November 5, 1872 – in defiance of the law, suffragist Susan B. Anthony votes for the first time, and is later fined $100.
Anthony and nearly fifty other women in Rochester, New York attempted to vote in the presidential election of 1872. Fifteen of them convinced the election inspectors to allow them to cast ballots, but the others were turned back. There had been earlier cases of women attempting to vote, and even some cases of success, but the reaction of the authorities had been muted. When Anthony voted, however, the reaction was different, and her case became a national controversy. Anthony was arrested on November 18, 1872, by a U.S. Deputy Marshal and charged with illegally voting. The other fourteen women were also arrested but released pending the outcome of Anthony’s trial.
Anthony did not live to see the achievement of women’s suffrage at the national level, but she was proud of the progress the women’s movement had made. At the time of her death, women had achieved suffrage in Wyoming, Utah, Colorado and Idaho, and several larger states followed soon after. Legal rights for married women had been established in most states, and most professions had at least a few women members. 36,000 women were attending colleges and universities, up from zero a few decades earlier.” Two years before she died, Anthony said, “The world has never witnessed a greater revolution than in the sphere of woman during this fifty years”.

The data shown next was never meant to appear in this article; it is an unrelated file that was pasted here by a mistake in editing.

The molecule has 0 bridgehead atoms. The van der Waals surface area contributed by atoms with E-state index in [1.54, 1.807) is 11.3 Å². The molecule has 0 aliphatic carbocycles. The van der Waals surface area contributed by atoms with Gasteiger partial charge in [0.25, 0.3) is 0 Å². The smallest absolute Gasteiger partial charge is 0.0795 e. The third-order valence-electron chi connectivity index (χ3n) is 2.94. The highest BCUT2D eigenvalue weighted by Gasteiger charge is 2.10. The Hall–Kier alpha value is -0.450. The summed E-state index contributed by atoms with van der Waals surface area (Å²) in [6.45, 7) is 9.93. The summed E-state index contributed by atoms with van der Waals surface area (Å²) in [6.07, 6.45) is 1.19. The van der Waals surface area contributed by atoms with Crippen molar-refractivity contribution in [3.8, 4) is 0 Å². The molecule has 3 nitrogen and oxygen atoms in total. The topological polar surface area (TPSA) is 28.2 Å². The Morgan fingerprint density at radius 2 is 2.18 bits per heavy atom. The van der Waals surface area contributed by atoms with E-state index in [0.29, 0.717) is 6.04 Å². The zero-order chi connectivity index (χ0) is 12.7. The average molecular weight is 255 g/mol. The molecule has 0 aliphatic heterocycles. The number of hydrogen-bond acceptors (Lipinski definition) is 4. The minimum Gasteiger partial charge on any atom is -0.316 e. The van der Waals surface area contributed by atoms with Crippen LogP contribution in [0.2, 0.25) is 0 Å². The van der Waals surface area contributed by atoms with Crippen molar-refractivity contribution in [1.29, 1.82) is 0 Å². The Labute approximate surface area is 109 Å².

Part of the revolution was in ways of thinking. In a speech in 1889, Anthony noted that women had always been taught that their purpose was to serve men, but “Now, after 40 years of agitation, the idea is beginning to prevail that women were created for themselves, for their own happiness, and for the welfare of the world.” Anthony was sure that women’s suffrage would be achieved, but she also feared that people would forget how difficult it was to achieve it, as they were already forgetting the ordeals of the recent past. (from Wikipedia)
On August 26, 1936, the United States Postal Service issued a 3-cent stamp commemorating Anthony and the Women’s Suffrage Movement (Scott No. 784):